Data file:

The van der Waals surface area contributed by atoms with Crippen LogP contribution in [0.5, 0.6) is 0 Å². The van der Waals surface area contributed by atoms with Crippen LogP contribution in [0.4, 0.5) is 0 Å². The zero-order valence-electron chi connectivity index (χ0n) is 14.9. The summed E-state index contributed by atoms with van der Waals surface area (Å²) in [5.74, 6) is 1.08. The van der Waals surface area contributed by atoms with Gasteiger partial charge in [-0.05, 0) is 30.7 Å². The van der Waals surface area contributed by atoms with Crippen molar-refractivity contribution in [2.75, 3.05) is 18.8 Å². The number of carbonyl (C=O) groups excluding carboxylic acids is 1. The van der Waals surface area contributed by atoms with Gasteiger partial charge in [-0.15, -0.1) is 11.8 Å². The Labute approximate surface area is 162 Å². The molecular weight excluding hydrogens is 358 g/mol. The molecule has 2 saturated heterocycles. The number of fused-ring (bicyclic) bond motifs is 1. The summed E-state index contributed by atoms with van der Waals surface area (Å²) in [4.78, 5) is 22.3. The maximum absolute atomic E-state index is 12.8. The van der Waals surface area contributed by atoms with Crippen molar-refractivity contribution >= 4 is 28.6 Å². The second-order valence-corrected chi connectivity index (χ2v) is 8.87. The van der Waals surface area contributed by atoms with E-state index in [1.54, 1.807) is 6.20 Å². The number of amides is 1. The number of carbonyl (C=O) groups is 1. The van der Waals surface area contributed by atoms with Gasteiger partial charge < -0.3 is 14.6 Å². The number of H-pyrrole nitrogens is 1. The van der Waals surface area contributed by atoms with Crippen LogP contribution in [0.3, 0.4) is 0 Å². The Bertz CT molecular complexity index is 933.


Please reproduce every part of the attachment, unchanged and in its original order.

The van der Waals surface area contributed by atoms with Crippen LogP contribution in [0.5, 0.6) is 0 Å². The van der Waals surface area contributed by atoms with Crippen LogP contribution in [0.4, 0.5) is 0 Å². The zero-order valence-electron chi connectivity index (χ0n) is 14.9. The summed E-state index contributed by atoms with van der Waals surface area (Å²) in [5.74, 6) is 1.08. The van der Waals surface area contributed by atoms with Gasteiger partial charge in [-0.05, 0) is 30.7 Å². The van der Waals surface area contributed by atoms with Crippen molar-refractivity contribution in [2.75, 3.05) is 18.8 Å². The number of carbonyl (C=O) groups excluding carboxylic acids is 1. The van der Waals surface area contributed by atoms with Gasteiger partial charge in [-0.15, -0.1) is 11.8 Å². The Labute approximate surface area is 162 Å². The molecular weight excluding hydrogens is 358 g/mol. The molecule has 2 saturated heterocycles. The number of fused-ring (bicyclic) bond motifs is 1. The summed E-state index contributed by atoms with van der Waals surface area (Å²) in [4.78, 5) is 22.3. The maximum absolute atomic E-state index is 12.8. The van der Waals surface area contributed by atoms with Crippen molar-refractivity contribution >= 4 is 28.6 Å². The second-order valence-corrected chi connectivity index (χ2v) is 8.87. The van der Waals surface area contributed by atoms with E-state index in [1.54, 1.807) is 6.20 Å². The number of amides is 1. The number of carbonyl (C=O) groups is 1. The van der Waals surface area contributed by atoms with Gasteiger partial charge < -0.3 is 14.6 Å². The number of H-pyrrole nitrogens is 1. The van der Waals surface area contributed by atoms with Crippen LogP contribution in [0.3, 0.4) is 0 Å². The Bertz CT molecular complexity index is 933.